Thursday, September 29, 2022

Why Is The Brain Wrinkled

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Watching Baby Brains Get Wrinkly Could Flag Future Disorders

Brain Wrinkles – Why Do Our Brains Look Like That?

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A new method could lead to diagnostic tools that precisely measure the third-trimester growth and folding patterns of a babys brain in 3D.

The research could help to sound an early alarm on developmental disorders in premature infants that could affect them later in life.

We all have the same components, but our brain folds are like fingerprints: Everyone has a different pattern.

During the third trimester, a babys brain undergoes rapid development in utero. The cerebral cortex dramatically expands its surface area and begins to fold. Previous work suggests that this quick and very vital growth is an individualized process, with details varying infant to infant.

One of the things thats really interesting about peoples brains is that they are so different, yet so similar, says Philip Bayly, professor of mechanical engineering at the School of Engineering & Applied Science at Washington University in St. Louis. We all have the same components, but our brain folds are like fingerprints: Everyone has a different pattern. Understanding the mechanical process of foldingwhen it occursmight be a way to detect problems for brain development down the road.

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The researchers report their findings in PNAS. The National Institute of Health supported this work.

The Mechanics Of Brain Folding

The brain is made of two layers. The outer layer, called the cerebral cortex, is composed of folded gray matter made up of small blood vessels and the spherical cell bodies of billions of neurons. The inner layer is composed of white matter, consisting mostly of the neurons elongated tails, called myelinated axons.

In recent years, researchers have shown that mechanics, or the forces that objects exert on one another, play an important role in the growth and folding of the brain.

Among the several hypotheses that scientists have proposed to explain how brain folding works, differential tangential growth is the most commonly accepted because its well-supported by experimental observations. This theory assumes that the outer layer of the brain grows at a faster rate than the inner layer because of how neurons proliferate and migrate during development. This mismatch in growth rates puts increasing amounts of compressive forces on the outer layer, leading to overall instability of the growing brain structure. Folding these layers, however, releases this instability.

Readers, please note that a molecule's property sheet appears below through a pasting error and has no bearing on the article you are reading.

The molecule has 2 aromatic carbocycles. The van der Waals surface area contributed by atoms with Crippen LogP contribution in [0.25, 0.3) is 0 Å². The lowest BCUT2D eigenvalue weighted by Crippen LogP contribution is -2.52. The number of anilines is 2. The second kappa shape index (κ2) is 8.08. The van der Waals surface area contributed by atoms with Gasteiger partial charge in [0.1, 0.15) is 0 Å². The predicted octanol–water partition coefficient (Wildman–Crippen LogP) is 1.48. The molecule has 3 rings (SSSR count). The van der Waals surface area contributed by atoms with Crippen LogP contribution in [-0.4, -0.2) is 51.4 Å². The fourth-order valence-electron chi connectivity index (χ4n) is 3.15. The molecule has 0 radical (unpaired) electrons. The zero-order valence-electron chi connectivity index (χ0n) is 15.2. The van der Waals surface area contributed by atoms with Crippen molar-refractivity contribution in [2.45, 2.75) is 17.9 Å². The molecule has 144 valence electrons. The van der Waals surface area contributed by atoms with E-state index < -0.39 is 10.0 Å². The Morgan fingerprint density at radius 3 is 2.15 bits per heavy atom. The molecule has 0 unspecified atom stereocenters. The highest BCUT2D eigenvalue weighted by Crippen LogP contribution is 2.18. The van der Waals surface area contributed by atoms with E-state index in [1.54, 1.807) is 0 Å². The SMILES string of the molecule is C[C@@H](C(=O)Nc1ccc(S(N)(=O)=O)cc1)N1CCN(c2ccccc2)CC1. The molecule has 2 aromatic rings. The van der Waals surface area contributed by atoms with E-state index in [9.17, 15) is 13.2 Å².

Another study using a 3D-printed hydrogel brain model also showed that a mismatch in growth rates results in folding.

Jalils research team has also found that other mechanical factors also affect the eventual shape a developing brain will take, including the brains initial outer layer thickness and how stiff the two layers are relative to each other.

Structure Of The Brain

Why human brains are folded is not known and many studies into this area focus on genetics and the cellular regulation of growth. Evidence to support models regarding the structure is limited, however, because of the ethics surrounding experiments on human brains.

In an accompanying News & Views article, Ellen Kuhl, from the the Departments of Mechanical Engineering and Bioengineering at Stanford University in California, notes that the average adult brain has a volume of 1,200 cm cubed, a surface area of 2,000 sq-cm and a cortical thickness of 2.5 mm.

The process of folding is known as ‘gyrification’, and is thought to be a mechanism by which the number of cortical neurons is maximized while the distance between them is minimized. This process begins at around 23 weeks of gestation. Our brains continue grow until adulthood.

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Your Brain Wrinkles Like A Screwed

By Aviva Rutkin

Folds up like a brain

What does your brain have in common with a scrunched-up piece of paper? Thats no riddle& colon its the latest insight into why your brain has all those folds.

It turns out that its all down to the surface area and thickness of the cerebral cortex, the outer layer of the brain that is made of grey matter.

Brains differ vastly between species. Some animals, like rats and mice, have very smooth brains, while others, like pigs and people, have ridges and furrows called gyri and sulci.

There are several theories about why the brain folds, and modelling shows that because the cortex is attached to the white matter beneath, it folds as it expands.

But how it folds is a different question. Now, a mathematical formula can predict how almost any mammals brain is folded, by comparing its wrinkles and grooves to the creases in a paper ball.